Sunday, November 4, 2012

How Did The Hillbillies Cross The Road?

Slater's Fancy Camera Work
Hanoi is gritty.  And I mean that in the best possible way.  It pulsates with energy and drive and chaos and commerce.  It was an eye-opening experience for me, for sure.  Life is lived right there on the street, at least in the old quarter.  I'm sure other, newer areas take on a generic newness (see HCMC), but the old quarter of Hanoi is, well, old.

Once we got used to the hoards of motorbikes, scooters and bicycles, we just rolled with it.  But it took a bit of getting used to!  I came to love the activity, the constant stream of people and things.  The things - there was really no telling what things you would see strapped to a motorbike going down the street.  The laws of physics rarely apply in old Hanoi.

We stayed in a charming little hotel, on the corner of chicken and bamboo streets.  The names of the streets in the old quarter are derived from what used to be sold on them.  There are no superstores in old Hanoi.  Each building/home/shop/garage is just a few meters wide (taxation rates are based upon the width of the property on the street front) and specialized in selling just one thing.  Now I didn't see too many chickens being sold, but I know where you can get a freshly-made bamboo ladder.

View of the street from hotel lobby


Our first morning in Hanoi, I was up early and came down to the lobby to watch the city wake up.  Ha!  I was already too late.  Unfortunately, I didn't have a camera with me at the time.  The shot to the left was taken by Slater later in the day.

So, I was sitting there and this motorbike drove up, carrying this huge (about 4 feet by 4 feet) stack of what I know know to be sugar cane.  The driver gets off the motorbike, unloads a green scale (also ubiquitous to Vietnam - I assume since production was/is tightly controlled, it's the only scale in town)  Oh, and speaking of scales!  There is a scale in bathroom of this hotel!  Ever been in a hotel with a SCALE?  Anyway, guy gets off the bike, unloads the scale, measures out some amount of sugarcane, leaves it against the wall, directly across the street and then just takes off - I assume to make other deliveries.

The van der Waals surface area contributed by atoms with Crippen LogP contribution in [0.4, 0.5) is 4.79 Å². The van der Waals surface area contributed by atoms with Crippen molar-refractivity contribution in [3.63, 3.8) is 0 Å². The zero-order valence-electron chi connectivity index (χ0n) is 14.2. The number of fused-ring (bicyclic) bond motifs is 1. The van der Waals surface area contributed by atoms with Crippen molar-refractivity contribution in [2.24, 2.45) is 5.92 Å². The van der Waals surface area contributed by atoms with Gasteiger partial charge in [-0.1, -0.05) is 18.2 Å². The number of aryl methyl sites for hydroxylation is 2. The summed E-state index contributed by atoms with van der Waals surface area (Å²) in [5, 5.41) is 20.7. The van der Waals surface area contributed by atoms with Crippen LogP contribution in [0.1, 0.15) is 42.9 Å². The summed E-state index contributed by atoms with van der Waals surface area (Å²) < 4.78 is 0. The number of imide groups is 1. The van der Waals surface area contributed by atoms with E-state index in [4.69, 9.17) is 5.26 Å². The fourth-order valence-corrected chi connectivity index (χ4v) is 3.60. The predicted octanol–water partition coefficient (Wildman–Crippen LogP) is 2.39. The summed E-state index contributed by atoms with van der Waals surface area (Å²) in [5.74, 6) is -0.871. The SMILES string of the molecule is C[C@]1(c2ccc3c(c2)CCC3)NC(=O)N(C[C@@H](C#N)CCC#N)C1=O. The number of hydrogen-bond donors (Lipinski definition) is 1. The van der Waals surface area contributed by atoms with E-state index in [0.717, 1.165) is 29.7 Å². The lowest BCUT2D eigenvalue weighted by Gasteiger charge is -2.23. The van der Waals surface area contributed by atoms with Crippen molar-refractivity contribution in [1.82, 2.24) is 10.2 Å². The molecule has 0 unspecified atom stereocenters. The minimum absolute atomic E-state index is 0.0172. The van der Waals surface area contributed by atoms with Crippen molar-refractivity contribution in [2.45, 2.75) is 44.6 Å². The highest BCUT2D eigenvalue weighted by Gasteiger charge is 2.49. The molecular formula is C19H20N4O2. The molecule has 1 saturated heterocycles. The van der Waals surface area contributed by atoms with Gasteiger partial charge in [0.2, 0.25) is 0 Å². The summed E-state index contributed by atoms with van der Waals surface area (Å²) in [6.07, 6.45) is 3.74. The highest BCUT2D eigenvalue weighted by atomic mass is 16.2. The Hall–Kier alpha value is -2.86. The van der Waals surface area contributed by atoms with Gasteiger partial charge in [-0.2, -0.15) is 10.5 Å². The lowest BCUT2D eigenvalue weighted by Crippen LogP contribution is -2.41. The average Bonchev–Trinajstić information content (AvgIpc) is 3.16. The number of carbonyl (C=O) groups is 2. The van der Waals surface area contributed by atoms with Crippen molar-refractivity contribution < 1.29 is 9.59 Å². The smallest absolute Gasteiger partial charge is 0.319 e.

Same thing happens with the cleaning supply "store" which is what you see across the street.  When I got down to the lobby that morning, there was nothing in that spot, but motorbikes began to appear and would just drop off random jugs of stuff. I asked the night clerk if that was something to drink (miming a drinking motion) and he laughed and told me it was cleaner!  Pretty soon enough supplies showed up and a woman soon followed to set up shop for the day.  What you can't see is that she also brought with her gasoline in about a five gallon container, so she was also a gas station!

So that's the morning activity from the hotel view.  The evening commerce includes an all-night pho stand.  The proprieter of that establishment doesn't show up until about 8pm at night and she takes the place of the cleaning stand (which disappears about 6:30pm) and serves pho until about 3am (from what I'm told).

This was our first morning in Hanoi.  We would leave Hanoi about 8:30am and  travel to Ha Long Bay for an experience of a lifetime.

2 comments:

  1. Sounds like they don't let an inch of space go unused - chaotic and exhilarating all at the same time, too!

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  2. Unreal. This is a true learning experience for me. I am amazed at how well you embrace unfamiliarity, Roxie. This must be from your experienced travels in the past. I long to be adventurous like that. I'm way better than I used to be, but definitely could use more exposure. Can't wait to read more!

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We'll try this for a while.